4.4.36E: Prove each of the statement.ExerciseThe product of any four consecu...
 4.4.37E: Prove each of the statement.ExerciseThe square of any integer has t...
 4.4.38E: Prove each of the statement.ExerciseFor any integer n, n2 + 5 is no...
 4.4.39E: Prove each of the statement.ExerciseThe sum of any four consecutive...
 4.4.40E: Prove each of the statement.ExerciseFor any integer n, n(n2 ?1)(n +...
 4.4.41E: Prove each of the statement.ExerciseFor all integers m, m2 = 5k, or...
 4.4.42E: Prove each of the statement.ExerciseEvery prime number except 2 and...
 4.4.43E: Prove each of the statement.ExerciseIf n is an odd integer, then n4...
 4.4.44E: Prove each of the statement.ExerciseFor all real numbers x and y, ...
 4.4.45E: Prove each of the statement.ExerciseFor all real numbers r and c wi...
 4.4.46E: Prove each of the statement.ExerciseFor all real numbers r and c wi...
 4.4.47E: A matrix M has 3 rows and 4 columns. The 12 entries in the matrix a...
 4.4.48E: Let M be a matrix with m rows and n columns, and suppose that the e...
 4.4.49E: If m, n, and d are integers, d > 0, and m mod d = n mod d, does it ...
 4.4.50E: If m, n, and d are integers, d > 0, and d  (m ? n), what is the re...
 4.4.51E: If m, n, a, b, and d are integers, d > 0, and m mod d = a and n mod...
 4.4.52E: If m, n, a, b, and d are integers, d > 0, and m mod d = a andn mod ...
 4.4.53E: Prove that if m, d, and k are integers and d > 0, then (m + dk) mod...
Solutions for Chapter 4.4: Discrete Mathematics with Applications 4th Edition
Full solutions for Discrete Mathematics with Applications  4th Edition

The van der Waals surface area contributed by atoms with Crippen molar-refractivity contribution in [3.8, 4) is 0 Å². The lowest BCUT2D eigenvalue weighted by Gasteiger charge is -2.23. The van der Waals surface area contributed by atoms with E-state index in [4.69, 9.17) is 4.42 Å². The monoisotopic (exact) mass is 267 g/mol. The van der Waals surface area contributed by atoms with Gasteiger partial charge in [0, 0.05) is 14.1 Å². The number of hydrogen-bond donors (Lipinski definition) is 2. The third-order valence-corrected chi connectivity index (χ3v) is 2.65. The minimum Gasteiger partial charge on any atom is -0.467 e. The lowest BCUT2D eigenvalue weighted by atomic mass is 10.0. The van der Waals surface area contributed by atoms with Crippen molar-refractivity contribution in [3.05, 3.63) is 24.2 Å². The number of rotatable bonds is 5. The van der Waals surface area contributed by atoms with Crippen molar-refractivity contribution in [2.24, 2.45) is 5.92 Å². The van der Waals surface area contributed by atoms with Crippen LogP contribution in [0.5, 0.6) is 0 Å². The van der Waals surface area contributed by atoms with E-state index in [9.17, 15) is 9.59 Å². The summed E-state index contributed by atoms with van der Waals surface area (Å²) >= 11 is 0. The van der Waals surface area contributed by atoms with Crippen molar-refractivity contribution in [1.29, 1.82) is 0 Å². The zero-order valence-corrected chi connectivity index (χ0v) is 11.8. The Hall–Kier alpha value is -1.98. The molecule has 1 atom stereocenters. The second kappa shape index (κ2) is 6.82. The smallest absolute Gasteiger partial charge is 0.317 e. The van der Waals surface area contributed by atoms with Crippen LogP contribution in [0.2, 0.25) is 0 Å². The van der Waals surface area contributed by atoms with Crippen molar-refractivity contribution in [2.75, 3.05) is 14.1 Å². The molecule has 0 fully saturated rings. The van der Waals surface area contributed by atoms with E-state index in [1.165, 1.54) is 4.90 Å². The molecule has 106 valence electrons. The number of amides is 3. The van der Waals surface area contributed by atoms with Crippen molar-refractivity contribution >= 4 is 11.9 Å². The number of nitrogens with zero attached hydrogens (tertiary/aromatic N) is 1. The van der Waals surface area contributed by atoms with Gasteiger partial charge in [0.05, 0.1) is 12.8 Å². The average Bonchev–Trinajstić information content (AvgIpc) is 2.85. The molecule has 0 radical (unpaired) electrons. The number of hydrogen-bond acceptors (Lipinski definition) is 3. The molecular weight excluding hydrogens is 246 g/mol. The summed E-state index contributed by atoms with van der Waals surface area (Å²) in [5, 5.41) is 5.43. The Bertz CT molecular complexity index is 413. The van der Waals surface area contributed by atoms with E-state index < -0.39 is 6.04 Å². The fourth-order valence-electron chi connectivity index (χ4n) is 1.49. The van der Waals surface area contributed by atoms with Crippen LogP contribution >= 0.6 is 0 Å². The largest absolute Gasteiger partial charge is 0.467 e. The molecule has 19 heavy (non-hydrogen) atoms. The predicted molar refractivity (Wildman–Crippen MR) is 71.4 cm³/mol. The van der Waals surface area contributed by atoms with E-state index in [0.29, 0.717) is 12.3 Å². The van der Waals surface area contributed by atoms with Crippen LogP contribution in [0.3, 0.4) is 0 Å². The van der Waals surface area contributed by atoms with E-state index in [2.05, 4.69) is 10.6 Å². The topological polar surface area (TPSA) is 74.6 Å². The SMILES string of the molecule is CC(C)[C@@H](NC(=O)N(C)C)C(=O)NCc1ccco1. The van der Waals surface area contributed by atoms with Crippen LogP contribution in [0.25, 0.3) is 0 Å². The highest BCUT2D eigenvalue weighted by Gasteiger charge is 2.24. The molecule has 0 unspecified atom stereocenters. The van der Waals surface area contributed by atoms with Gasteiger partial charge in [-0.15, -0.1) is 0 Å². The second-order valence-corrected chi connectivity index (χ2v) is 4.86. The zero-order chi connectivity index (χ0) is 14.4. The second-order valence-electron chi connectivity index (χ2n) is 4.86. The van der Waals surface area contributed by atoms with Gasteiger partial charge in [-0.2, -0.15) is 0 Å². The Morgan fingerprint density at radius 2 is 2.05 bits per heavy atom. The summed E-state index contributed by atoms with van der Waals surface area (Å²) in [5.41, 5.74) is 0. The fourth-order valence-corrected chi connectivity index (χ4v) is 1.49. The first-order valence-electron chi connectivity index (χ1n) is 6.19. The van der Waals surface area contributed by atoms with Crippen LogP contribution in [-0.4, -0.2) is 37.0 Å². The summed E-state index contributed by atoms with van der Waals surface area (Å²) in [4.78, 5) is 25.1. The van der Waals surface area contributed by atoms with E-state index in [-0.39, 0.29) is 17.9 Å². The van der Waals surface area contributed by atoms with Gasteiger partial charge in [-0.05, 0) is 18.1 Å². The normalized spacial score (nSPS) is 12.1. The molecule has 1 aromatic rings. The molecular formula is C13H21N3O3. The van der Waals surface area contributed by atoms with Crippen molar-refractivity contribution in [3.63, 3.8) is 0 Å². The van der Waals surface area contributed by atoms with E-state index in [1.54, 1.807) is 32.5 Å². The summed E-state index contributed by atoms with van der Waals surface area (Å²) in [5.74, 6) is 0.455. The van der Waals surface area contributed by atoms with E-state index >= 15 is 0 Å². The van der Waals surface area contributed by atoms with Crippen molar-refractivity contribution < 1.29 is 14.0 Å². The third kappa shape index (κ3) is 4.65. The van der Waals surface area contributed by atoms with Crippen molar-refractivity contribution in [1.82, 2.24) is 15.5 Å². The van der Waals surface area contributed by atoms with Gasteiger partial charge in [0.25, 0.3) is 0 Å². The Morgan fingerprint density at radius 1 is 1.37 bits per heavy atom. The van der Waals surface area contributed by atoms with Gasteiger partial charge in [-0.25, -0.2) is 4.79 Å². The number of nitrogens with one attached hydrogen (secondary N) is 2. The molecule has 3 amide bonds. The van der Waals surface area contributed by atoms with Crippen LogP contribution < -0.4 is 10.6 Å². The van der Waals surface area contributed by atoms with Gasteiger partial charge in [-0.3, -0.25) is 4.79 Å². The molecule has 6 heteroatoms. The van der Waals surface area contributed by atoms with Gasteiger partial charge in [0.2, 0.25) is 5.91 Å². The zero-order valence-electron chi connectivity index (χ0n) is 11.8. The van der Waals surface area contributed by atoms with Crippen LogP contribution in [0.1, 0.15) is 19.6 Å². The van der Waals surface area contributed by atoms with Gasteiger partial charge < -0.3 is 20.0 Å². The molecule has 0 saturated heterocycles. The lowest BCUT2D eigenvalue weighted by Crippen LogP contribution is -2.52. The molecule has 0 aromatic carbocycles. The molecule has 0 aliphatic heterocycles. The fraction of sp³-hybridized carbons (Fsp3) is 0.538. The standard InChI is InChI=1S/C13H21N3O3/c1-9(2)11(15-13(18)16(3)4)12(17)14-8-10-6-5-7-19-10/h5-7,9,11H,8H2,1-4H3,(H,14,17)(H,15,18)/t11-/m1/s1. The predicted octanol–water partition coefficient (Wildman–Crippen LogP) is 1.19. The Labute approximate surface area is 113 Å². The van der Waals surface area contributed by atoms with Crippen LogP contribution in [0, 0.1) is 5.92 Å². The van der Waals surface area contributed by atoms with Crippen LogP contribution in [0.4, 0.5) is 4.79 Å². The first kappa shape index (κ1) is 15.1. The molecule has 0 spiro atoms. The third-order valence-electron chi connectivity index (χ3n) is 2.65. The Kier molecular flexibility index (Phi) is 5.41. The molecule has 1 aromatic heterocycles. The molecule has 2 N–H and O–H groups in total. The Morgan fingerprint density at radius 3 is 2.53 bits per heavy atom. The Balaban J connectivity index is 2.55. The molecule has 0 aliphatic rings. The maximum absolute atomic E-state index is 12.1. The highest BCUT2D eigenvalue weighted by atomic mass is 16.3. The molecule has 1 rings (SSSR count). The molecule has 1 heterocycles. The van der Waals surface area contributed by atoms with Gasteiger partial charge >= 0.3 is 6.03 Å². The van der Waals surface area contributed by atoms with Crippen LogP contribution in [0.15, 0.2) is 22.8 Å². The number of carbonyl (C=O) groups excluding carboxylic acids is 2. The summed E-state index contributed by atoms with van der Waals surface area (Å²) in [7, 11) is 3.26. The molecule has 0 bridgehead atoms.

ISBN: 9780495391326
Solutions for Chapter 4.4
Get Full SolutionsThis expansive textbook survival guide covers the following chapters and their solutions. This textbook survival guide was created for the textbook: Discrete Mathematics with Applications , edition: 4. Discrete Mathematics with Applications was written by and is associated to the ISBN: 9780495391326. Chapter 4.4 includes 53 full stepbystep solutions. Since 53 problems in chapter 4.4 have been answered, more than 92404 students have viewed full stepbystep solutions from this chapter.

Augmented matrix [A b].
Ax = b is solvable when b is in the column space of A; then [A b] has the same rank as A. Elimination on [A b] keeps equations correct.

Conjugate Gradient Method.
A sequence of steps (end of Chapter 9) to solve positive definite Ax = b by minimizing !x T Ax  x Tb over growing Krylov subspaces.

Covariance matrix:E.
When random variables Xi have mean = average value = 0, their covariances "'£ ij are the averages of XiX j. With means Xi, the matrix :E = mean of (x  x) (x  x) T is positive (semi)definite; :E is diagonal if the Xi are independent.

Cross product u xv in R3: